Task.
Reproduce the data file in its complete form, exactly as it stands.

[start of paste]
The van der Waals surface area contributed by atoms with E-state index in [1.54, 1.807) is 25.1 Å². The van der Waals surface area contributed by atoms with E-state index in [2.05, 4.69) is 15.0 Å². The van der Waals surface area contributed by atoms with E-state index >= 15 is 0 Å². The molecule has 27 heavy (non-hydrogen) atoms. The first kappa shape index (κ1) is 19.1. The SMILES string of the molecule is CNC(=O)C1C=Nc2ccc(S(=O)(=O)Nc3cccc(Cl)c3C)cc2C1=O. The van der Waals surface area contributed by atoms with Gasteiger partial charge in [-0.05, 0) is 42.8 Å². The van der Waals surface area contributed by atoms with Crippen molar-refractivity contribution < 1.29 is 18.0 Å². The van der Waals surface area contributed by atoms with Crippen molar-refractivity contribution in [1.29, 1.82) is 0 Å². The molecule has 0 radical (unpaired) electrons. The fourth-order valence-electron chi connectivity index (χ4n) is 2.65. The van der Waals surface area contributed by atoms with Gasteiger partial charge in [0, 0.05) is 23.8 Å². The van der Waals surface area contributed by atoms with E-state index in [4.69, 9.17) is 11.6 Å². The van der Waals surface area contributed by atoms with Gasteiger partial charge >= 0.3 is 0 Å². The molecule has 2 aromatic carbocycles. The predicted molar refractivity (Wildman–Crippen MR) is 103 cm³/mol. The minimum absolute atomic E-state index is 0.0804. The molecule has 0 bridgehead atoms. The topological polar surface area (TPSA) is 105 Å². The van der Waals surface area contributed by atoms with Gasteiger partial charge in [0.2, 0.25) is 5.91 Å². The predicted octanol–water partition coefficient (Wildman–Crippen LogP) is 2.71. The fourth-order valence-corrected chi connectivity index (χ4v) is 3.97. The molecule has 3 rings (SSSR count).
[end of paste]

The van der Waals surface area contributed by atoms with E-state index in [1.54, 1.807) is 25.1 Å². The van der Waals surface area contributed by atoms with E-state index in [2.05, 4.69) is 15.0 Å². The van der Waals surface area contributed by atoms with E-state index >= 15 is 0 Å². The molecule has 27 heavy (non-hydrogen) atoms. The first kappa shape index (κ1) is 19.1. The SMILES string of the molecule is CNC(=O)C1C=Nc2ccc(S(=O)(=O)Nc3cccc(Cl)c3C)cc2C1=O. The van der Waals surface area contributed by atoms with Gasteiger partial charge in [-0.05, 0) is 42.8 Å². The van der Waals surface area contributed by atoms with Crippen molar-refractivity contribution < 1.29 is 18.0 Å². The van der Waals surface area contributed by atoms with Crippen molar-refractivity contribution in [1.29, 1.82) is 0 Å². The molecule has 0 radical (unpaired) electrons. The fourth-order valence-electron chi connectivity index (χ4n) is 2.65. The van der Waals surface area contributed by atoms with Gasteiger partial charge in [0, 0.05) is 23.8 Å². The van der Waals surface area contributed by atoms with E-state index in [4.69, 9.17) is 11.6 Å². The van der Waals surface area contributed by atoms with Gasteiger partial charge >= 0.3 is 0 Å². The molecule has 2 aromatic carbocycles. The predicted molar refractivity (Wildman–Crippen MR) is 103 cm³/mol. The minimum absolute atomic E-state index is 0.0804. The molecule has 0 bridgehead atoms. The topological polar surface area (TPSA) is 105 Å². The van der Waals surface area contributed by atoms with Gasteiger partial charge in [0.2, 0.25) is 5.91 Å². The predicted octanol–water partition coefficient (Wildman–Crippen LogP) is 2.71. The fourth-order valence-corrected chi connectivity index (χ4v) is 3.97. The molecule has 3 rings (SSSR count).